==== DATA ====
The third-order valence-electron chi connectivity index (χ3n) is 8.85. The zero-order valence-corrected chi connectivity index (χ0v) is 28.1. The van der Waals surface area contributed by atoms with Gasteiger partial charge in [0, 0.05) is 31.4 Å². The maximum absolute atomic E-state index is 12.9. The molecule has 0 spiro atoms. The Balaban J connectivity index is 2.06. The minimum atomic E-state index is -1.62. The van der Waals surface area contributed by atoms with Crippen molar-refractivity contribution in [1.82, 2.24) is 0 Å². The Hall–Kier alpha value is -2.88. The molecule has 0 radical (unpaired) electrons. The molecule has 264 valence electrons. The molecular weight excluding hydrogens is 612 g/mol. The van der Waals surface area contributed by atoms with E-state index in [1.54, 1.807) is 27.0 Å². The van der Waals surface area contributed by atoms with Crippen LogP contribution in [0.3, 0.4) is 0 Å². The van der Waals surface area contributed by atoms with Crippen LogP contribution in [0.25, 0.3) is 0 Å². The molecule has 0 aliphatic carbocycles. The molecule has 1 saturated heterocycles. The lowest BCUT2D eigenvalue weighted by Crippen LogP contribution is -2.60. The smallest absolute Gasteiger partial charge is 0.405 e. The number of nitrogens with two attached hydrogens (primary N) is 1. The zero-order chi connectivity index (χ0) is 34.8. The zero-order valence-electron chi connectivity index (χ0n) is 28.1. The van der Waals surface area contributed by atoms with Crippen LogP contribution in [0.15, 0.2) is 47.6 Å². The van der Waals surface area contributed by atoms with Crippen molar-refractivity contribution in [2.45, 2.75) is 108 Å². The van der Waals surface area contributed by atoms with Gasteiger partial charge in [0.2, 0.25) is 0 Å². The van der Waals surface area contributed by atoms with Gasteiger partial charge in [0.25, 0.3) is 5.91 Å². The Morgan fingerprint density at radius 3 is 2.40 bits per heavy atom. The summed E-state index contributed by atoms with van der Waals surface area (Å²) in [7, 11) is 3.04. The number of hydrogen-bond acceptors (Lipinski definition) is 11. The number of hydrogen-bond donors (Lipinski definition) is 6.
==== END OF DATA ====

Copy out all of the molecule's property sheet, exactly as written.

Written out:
The third-order valence-electron chi connectivity index (χ3n) is 8.85. The zero-order valence-corrected chi connectivity index (χ0v) is 28.1. The van der Waals surface area contributed by atoms with Gasteiger partial charge in [0, 0.05) is 31.4 Å². The maximum absolute atomic E-state index is 12.9. The molecule has 0 spiro atoms. The Balaban J connectivity index is 2.06. The minimum atomic E-state index is -1.62. The van der Waals surface area contributed by atoms with Crippen molar-refractivity contribution in [1.82, 2.24) is 0 Å². The Hall–Kier alpha value is -2.88. The molecule has 0 radical (unpaired) electrons. The molecule has 264 valence electrons. The molecular weight excluding hydrogens is 612 g/mol. The van der Waals surface area contributed by atoms with E-state index in [1.54, 1.807) is 27.0 Å². The van der Waals surface area contributed by atoms with Crippen LogP contribution in [0.3, 0.4) is 0 Å². The van der Waals surface area contributed by atoms with Crippen LogP contribution in [0.25, 0.3) is 0 Å². The molecule has 0 aliphatic carbocycles. The molecule has 1 saturated heterocycles. The lowest BCUT2D eigenvalue weighted by Crippen LogP contribution is -2.60. The smallest absolute Gasteiger partial charge is 0.405 e. The number of nitrogens with two attached hydrogens (primary N) is 1. The zero-order chi connectivity index (χ0) is 34.8. The zero-order valence-electron chi connectivity index (χ0n) is 28.1. The van der Waals surface area contributed by atoms with Crippen LogP contribution in [0.15, 0.2) is 47.6 Å². The van der Waals surface area contributed by atoms with Crippen molar-refractivity contribution in [2.45, 2.75) is 108 Å². The van der Waals surface area contributed by atoms with Gasteiger partial charge in [0.2, 0.25) is 0 Å². The van der Waals surface area contributed by atoms with Gasteiger partial charge in [0.25, 0.3) is 5.91 Å². The Morgan fingerprint density at radius 3 is 2.40 bits per heavy atom. The summed E-state index contributed by atoms with van der Waals surface area (Å²) in [7, 11) is 3.04. The number of hydrogen-bond acceptors (Lipinski definition) is 11. The number of hydrogen-bond donors (Lipinski definition) is 6.